The reigning National College Player of the Year, Toppin’s offensive efficiency and perimeter shooting make up for his defensive shortcomings. He can score from the inside and the outside, and his ball handling and passing make him a great candidate for a point forward. Unfortunately, he’s an atrocious defender by any measure. He can’t guard the perimeter or the post with any success. Still, he’ll be able to immediately compete with Lauri Markannen for the starting job or come off the bench, maybe even as a small-ball 5.
Ceiling comparison: Rasheed Wallace or David West
9. Charlotte Hornets: Onyeka Okongwu
(USC, Fr., C)
While entertaining, Charlotte has almost zero talent. Devonte’ Graham went through a sophomore year Renaissance, but he’s not the Hornets’ star of the future. Onyeka Okongwu is the most talented player left on the board and a sure bet to have success in the NBA.
Once overshadowed by the Ball Brothers’ hype at Chino Hills, Okongwu came into his own in just one year at USC. His motor, finishing ability, knack for rebound positioning, and rim protection make him extremely attractive to a team that is currently starting Cody Zeller at the five. Moreover, Okongwu can pass the ball well for a big and handle it to some degree. He’s undersized and lacks a consistent jumpshot, but his defensive presence makes him a solid pick for the Hornets.
Ceiling Comparison: Ben Wallace with an offensive game
10. Phoenix Suns: Isaac Okoro
(Auburn, Fr., F)
The suns have a pretty solid roster, and Okoro could be the missing piece that’d push them into the playoff picture. Okoro is a positionless, versatile playmaker who could fit just about anywhere in the depth chart. He has elite athleticism and solid playmaking. He can lock up guards on the perimeter and comfortably guard 1-3 and even 4 or 5, with varying levels of success. He doesn’t have much of a jumper, but his defense makes him valuable to teams wanting to get over the play-off hump.
Ceiling comparison: Caron Butler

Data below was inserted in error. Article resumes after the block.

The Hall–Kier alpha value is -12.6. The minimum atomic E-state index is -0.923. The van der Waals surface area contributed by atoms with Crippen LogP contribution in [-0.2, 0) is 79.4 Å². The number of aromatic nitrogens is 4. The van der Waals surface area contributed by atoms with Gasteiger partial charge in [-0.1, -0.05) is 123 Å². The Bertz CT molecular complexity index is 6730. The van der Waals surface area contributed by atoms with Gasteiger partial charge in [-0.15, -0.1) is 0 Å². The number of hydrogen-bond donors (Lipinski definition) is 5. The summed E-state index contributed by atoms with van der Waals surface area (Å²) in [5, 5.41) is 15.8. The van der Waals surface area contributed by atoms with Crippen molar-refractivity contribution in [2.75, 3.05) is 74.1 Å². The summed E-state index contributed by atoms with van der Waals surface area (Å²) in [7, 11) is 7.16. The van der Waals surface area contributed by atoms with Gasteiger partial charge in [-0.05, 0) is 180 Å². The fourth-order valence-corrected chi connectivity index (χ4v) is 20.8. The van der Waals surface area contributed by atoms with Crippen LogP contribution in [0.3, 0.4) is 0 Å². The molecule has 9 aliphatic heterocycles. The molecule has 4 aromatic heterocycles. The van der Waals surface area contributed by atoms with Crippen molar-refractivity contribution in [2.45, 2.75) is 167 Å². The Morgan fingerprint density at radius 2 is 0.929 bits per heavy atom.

11. San Antonio Spurs: Aaron Nesmith
(Vanderbilt, Soph., SF)
Aaron Nesmith put himself in the lottery, playing only 14 games in his sophomore season at Vanderbilt, through his lights out perimeter shooting. He shot 52% from beyond the arc on 115 total attempts. He has the potential to cook defenders off screens with his shooting. His basketball IQ and intangibles are also very appealing to teams looking for a solid role player. He struggles to make reads and defend quicker guards, but under the tutelage of Popovich and after a few seasons in the Spurs player development machine, he could become a force to be reckoned with.
Ceiling comparison: Klay Thompson
12. Sacramento Kings: Saddiq Bey
(Villanova, Soph., F)
Sacramento has struggled for a very long time now, but the Kings are finally on the rise. De’Aaron Fox is a bonafide star, and Marvin Bagley has the potential to develop into a very good player. They need a surefire, safe option at 12, which is exactly what Bey offers. He’s a traditional 3 and D wing (maybe a small-ball 4) who (unsurprisingly) specializes in defense and three point shooting. He lacks offensive explosiveness and shot creation, but he should fit well alongside Buddy Hield and Bogdan Bogdanovic.
Ceiling comparison: Danny Green (Also his floor too)
13. New Orleans Pelicans: Aleksej Pokusevski
(Olympiacos B, Serbia, 18, C)
Who the heck is this? Why does he look like a psychopath? I swear he’s a real player. Pokusevski is actually one of the most exciting players in the draft, with upside only matched by LaMelo Ball and Killian Hayes. The 7-footer from Serbia could be an exciting addition alongside the Pelicans’ young core of Ingram, Lonzo, and Zion. While the Pelicans desperately need a better interior defensive presence than Derrick Favors, there’s no-one left on the board who is good enough to occupy that role. Instead, the Pelicans go for a home run and select the high risk, high reward Pokusevski.
Pokusevski has brilliant passing and a promising jump shot. He’s an active defender, frequently using his 7’3” wingspan to disrupt shots on the interior. He can handle the ball well for his size and can even score off the drive. Unfortunately, he’s skinny. His wiry frame will undoubtedly get pushed around in the low block by buffer players. He needs to get stronger to have an impact in the NBA. However, the prospect of a Nikola Jokic-Esque player next to Zion Williamson is too much for the Pelicans to pass on.
Ceiling comparison: Skinny Nikola Jokic or Brad Miller
14. Portland Trail Blazers: Patrick Williams
(Florida State, Fr., F)
Patrick Williams’ numbers don’t pop out, but his versatility and size make him a very intriguing prospect. He can switch very well on defense and his effort on both ends of the floor is unquestionable. He’ll be a good bench player right away for an underperforming Blazers team who could eventually develop into a consistent starter.
Ceiling comparison: Robert Covington.
Feel free to comment below with your thoughts!